TikTok, for example, recently came out with a function called “personalized ads” where users are able to block the app from using their own personal information, and thus from generating targeted ads for them. Other social platforms like Instagram also allow their participants to remove targeted advertising on their platform. Requiring users to opt out of advanced targeting, however, naturally turns the tables on the user, since the opt-out process is almost never overtly mentioned or widely broadcast on the platform. The elderly and young children, for example, often don’t understand how to disable these functions at all. turn this off. In many cases, privacy settings have to be applied across each device individually, which makes it hard to be certain you’re blocking out all targeted ads.

As a result, our brands need to find new ways to understand and meet customer needs. Having access to their online behavior is no longer acceptable, nor was it ever really ethical. The key to true ethical marketing is if you’re able to get actual consent from a user. Online quizzes and interactive content are, as a result, an extremely savvy technique to do this. The data is still real, so it’s more effective than an IP address and demographic details. It’s also consensual, so it’s ethical and transparent. Better for everyone!


 Digital advertising will probably soon grow into a consumer-led movement. Like we discussed above, consumers are growing more and more privacy-conscious. As a result, our brands are going to be required to utilize more transparency when promoting their products and gathering data. Customers having more oversight into data collection can naturally make it more tough to have widespread tracking plans in play, and can make it harder to build deeper demographic profiles.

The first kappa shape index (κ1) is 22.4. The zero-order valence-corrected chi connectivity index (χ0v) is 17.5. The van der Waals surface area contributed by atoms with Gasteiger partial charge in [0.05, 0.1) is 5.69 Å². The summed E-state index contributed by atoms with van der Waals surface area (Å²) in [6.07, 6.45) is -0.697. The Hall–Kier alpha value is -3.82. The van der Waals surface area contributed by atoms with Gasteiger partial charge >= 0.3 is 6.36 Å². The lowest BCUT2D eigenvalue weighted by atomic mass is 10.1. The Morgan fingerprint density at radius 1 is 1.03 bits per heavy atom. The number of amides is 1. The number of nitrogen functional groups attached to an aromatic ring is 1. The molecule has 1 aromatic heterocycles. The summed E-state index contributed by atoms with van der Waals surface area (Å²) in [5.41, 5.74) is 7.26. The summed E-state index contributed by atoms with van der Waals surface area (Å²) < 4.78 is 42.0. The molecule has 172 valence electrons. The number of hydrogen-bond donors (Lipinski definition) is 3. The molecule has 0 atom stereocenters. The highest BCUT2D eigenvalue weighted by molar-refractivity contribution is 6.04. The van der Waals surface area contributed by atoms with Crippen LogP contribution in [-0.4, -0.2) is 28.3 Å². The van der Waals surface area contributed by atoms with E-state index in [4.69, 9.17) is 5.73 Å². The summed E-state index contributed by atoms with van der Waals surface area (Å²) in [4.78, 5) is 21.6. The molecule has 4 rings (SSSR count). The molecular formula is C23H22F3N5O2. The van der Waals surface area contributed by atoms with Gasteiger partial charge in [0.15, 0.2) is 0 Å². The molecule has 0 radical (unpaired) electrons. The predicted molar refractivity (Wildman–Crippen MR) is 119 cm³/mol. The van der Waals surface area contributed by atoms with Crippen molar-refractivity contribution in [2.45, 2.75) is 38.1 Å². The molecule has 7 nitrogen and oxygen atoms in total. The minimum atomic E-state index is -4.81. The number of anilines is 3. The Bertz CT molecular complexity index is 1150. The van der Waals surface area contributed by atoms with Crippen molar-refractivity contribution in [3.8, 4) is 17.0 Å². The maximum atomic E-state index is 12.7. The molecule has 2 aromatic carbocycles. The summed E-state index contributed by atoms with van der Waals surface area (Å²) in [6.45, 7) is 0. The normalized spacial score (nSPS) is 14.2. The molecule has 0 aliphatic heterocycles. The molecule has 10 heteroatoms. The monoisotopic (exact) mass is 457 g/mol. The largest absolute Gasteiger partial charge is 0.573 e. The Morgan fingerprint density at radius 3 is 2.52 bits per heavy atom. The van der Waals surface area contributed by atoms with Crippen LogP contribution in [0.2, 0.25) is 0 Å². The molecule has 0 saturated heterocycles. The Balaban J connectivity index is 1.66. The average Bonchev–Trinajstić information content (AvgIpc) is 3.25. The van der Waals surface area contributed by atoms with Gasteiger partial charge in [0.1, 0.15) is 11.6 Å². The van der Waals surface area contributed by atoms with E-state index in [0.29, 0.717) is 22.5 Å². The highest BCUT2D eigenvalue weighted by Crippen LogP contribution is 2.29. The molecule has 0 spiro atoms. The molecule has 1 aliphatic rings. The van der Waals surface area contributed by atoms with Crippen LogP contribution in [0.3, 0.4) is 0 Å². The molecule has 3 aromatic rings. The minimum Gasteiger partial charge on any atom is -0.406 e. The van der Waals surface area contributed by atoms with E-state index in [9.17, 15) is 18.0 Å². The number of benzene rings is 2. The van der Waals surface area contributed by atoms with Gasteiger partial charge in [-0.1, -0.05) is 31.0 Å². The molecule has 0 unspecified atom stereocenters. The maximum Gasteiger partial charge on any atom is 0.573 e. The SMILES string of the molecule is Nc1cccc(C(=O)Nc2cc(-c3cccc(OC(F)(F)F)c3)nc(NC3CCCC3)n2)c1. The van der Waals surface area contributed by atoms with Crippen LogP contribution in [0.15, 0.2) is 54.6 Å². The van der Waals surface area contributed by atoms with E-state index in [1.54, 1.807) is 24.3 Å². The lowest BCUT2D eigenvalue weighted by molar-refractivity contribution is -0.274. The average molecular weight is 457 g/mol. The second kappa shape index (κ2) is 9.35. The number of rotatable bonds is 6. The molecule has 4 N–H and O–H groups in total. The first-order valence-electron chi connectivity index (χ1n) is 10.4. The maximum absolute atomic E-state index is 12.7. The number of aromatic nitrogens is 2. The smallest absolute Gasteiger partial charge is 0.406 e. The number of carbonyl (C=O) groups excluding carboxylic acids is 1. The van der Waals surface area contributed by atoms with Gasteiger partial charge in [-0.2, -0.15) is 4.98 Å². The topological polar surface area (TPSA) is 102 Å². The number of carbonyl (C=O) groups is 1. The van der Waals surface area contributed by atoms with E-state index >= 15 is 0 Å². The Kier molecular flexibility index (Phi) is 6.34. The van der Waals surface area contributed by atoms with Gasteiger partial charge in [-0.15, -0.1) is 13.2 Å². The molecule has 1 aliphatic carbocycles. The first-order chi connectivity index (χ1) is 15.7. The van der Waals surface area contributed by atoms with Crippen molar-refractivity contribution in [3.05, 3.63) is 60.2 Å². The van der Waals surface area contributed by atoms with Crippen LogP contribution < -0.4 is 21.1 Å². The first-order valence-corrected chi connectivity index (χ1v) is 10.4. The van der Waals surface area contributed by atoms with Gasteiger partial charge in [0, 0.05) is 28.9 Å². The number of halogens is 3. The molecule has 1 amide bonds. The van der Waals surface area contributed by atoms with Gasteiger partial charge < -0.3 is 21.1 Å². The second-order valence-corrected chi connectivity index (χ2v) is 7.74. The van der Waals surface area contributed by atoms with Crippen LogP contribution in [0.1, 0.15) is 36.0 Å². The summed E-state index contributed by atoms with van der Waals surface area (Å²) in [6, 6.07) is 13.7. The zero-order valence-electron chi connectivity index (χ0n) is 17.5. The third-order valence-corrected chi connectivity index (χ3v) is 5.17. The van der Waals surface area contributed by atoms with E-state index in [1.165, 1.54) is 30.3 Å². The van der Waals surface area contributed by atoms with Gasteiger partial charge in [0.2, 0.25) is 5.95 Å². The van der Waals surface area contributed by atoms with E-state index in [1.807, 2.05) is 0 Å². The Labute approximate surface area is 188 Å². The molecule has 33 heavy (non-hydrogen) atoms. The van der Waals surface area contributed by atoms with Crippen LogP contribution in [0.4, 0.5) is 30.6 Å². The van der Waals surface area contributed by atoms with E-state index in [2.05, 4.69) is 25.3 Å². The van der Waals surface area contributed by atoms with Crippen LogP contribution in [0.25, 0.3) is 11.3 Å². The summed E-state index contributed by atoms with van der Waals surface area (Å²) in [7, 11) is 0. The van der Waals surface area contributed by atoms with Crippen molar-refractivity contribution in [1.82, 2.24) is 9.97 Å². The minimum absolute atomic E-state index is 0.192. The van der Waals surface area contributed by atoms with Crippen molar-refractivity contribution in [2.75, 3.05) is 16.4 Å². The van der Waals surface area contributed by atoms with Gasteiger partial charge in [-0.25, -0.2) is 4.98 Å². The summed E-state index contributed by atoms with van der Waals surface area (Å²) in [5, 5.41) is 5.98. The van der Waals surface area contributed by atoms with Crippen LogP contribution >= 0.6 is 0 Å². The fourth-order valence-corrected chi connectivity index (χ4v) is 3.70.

Still, there are other options.

Quizzes and interactive content are the best of these. Quizzes, for example, are the perfect way to invert the entire strategy behind traditional advertising. Instead of brands telling people what they should want, people are getting to tell brands what they want. People take these quizzes to learn something about themselves or a topic, and they naturally choose to take these quizzes because they provide value to them. In turn, the quizzes give brands valuable insight into the consumer’s preferences, in a far deeper and more meaningful way than traditional IP tracking.

This advertising technique also isn’t disruptive to the user experience and is generally far more effective, due to the fact that it creates a question-and-answer dialogue, a level playing field, so to speak.

Rather than swiping past ads like usual, 82% of people engage with quizzes that show up on their feeds. It’s a win-win. Businesses gain access to a wide trove of voluntarily given information about how customers see themselves, while at the same time customers provide truthful data during the quiz, because they want true and insightful results about themselves. Beyond merely analyzing a consumer’s number of clicks, quizzes can show why they choose the products and lifestyle services they do.

Opt-in marketing is the tactic of the future, folks. Get with it!